As of early November, the IDES said more than 212,000 fraudulent claims have been made since March.

The cards may not have money pre-loaded, but an IDES spokesperson said fraudsters may try to access a victim’s account information in order to divert payments to another card.

* More

The Illinois Department of Employment Security has confirmed fraudsters are using a new scheme to file for unemployment compensation using personally identifying information which was seemingly obtained from a separate source (e.g. a previous cyber-attack or other identity theft) outside of the department’s systems.

An analysis found fraudsters were applying for unemployment benefits using the PII of certain identity theft victims and including fake employer addresses in their applications. Fraud notices from IDES, containing the PII, were then sent to the addresses fraudsters claimed were employers. This is now another aggressive maneuver used by bad actors looking to defraud and disrupt states’ unemployment systems.

Across the country, bad actors are filing unemployment insurance claims in the names of identity theft victims. Fraudsters take this information and submit claims using a fake employer address, which can coincide with a residential address, or with an employer that has no connection to the victim. IDES’s anti-fraud systems are structured to detect, stop, and flag these claims as fraudulent. However, this process does generate an employer notice, informing the employer of the fraudulent claim(s) filed on an employee.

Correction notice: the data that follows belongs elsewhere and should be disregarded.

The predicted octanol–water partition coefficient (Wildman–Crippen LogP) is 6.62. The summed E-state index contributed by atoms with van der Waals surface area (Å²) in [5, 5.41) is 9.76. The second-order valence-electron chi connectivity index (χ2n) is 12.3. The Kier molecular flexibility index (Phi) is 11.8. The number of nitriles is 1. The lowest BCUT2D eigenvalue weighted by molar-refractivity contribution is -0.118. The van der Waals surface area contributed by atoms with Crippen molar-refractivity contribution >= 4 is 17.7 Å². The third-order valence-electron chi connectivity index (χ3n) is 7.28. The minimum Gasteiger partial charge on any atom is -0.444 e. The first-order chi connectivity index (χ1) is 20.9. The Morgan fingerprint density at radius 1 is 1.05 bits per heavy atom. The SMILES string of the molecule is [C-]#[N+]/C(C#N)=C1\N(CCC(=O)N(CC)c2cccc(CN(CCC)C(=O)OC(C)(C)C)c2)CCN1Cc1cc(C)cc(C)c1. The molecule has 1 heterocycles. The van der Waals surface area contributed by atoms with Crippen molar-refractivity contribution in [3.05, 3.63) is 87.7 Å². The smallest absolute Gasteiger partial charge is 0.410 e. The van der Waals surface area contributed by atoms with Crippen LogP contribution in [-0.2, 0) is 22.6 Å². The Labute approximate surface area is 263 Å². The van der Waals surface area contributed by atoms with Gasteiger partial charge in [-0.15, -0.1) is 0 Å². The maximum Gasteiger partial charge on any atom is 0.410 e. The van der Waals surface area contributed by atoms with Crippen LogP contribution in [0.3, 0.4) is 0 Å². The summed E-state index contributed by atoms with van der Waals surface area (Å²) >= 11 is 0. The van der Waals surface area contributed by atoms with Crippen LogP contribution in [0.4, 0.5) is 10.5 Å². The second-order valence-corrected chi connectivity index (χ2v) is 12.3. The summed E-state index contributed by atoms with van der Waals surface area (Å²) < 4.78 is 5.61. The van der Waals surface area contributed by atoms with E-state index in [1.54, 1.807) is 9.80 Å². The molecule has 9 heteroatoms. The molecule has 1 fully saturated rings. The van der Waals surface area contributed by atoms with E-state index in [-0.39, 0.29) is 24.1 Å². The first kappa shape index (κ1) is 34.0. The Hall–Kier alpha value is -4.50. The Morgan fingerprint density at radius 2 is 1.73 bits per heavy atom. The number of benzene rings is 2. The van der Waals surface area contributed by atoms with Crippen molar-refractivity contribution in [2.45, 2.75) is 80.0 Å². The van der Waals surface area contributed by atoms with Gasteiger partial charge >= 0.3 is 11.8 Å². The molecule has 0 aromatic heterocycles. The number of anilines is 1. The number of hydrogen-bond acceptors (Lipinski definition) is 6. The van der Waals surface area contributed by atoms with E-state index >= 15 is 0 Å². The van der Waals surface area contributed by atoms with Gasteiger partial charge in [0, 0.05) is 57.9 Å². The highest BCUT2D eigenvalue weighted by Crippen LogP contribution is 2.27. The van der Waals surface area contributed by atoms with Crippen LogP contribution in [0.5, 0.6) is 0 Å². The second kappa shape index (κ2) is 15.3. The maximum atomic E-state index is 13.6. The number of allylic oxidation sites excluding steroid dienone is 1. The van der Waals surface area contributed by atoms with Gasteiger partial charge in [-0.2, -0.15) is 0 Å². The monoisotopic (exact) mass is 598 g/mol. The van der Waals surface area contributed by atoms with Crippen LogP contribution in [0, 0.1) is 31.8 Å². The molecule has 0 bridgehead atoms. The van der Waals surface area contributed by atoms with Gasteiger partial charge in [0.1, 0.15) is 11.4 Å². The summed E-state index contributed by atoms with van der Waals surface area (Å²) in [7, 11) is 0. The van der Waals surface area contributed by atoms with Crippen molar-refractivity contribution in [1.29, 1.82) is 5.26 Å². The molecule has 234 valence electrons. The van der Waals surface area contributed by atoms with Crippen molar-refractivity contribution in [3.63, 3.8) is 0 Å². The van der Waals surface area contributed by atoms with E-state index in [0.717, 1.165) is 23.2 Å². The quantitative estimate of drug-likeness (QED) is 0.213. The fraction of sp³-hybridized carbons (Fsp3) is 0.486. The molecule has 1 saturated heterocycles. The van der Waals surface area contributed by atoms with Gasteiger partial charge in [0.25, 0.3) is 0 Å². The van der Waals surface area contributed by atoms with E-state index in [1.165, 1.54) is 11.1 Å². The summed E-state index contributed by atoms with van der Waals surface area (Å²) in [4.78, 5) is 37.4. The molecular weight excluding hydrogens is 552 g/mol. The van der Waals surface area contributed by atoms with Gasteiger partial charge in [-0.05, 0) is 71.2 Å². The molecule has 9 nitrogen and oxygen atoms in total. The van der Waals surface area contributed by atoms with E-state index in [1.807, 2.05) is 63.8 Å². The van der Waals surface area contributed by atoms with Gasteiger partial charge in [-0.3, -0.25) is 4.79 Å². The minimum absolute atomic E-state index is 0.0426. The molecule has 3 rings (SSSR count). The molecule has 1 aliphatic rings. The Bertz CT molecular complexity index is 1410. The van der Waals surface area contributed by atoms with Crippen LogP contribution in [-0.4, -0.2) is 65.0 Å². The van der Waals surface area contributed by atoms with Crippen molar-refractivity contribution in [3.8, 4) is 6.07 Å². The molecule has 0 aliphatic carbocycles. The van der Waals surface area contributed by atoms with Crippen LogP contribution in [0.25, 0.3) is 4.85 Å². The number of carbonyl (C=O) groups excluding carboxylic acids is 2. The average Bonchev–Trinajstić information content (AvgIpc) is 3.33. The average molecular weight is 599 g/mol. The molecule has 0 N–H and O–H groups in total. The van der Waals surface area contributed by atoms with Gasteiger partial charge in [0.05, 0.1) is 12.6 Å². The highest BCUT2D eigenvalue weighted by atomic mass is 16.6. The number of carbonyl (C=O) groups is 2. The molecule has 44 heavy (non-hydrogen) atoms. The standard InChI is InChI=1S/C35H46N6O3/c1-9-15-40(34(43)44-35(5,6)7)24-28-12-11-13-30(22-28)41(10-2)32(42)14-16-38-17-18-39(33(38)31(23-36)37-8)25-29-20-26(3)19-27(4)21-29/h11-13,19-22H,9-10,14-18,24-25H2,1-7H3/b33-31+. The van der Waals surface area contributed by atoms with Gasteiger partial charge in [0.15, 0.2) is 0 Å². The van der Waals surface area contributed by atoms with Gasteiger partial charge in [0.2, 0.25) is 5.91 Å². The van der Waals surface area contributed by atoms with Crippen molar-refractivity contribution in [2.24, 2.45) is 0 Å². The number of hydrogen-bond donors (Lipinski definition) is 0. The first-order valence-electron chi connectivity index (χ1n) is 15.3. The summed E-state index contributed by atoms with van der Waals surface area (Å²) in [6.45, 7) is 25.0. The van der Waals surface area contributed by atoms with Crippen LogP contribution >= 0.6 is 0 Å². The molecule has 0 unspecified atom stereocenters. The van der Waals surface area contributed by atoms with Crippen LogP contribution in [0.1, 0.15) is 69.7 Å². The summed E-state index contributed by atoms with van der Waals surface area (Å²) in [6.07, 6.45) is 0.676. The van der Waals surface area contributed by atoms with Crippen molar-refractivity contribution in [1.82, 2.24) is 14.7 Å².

* And

Illinois is working on restoring unemployment benefits to nearly 450,000 people whose benefits expired temporarily after President Donald Trump delayed signing a $900 billion coronavirus relief package.

Roughly 447,500 Illinoisans were at risk of losing jobless benefits entirely when multiple federal programs tied to the $2.2 trillion stimulus package from last spring expired Dec. 26, according to the Illinois Department of Employment Security. […]

The state is waiting on guidance from the U.S. Department of Labor on how to reinstate and implement the federal programs, but plans to pay any missed benefits retroactively, spokeswoman Rebecca Cisco said.

The U.S. Department of Labor said in a statement Tuesday most programs will remain unchanged, but it will deliver guidance to help states implement new programs “in the near future.”

* And here’s Yvette Shields at the Bond Buyer

While Chicago and the Illinois state government were left out, the region’s transit system and Chicago Public Schools emerged as winners in the new federal relief package, securing aid both had banked on when assembling their new budgets.

The Illinois Regional Transportation Authority’s service boards that provide light rail, commuter rail, and bus service in Chicago and the suburbs will receive $450 million from the $14 billion earmarked for public transit in the $910 billion package President Trump signed Sunday.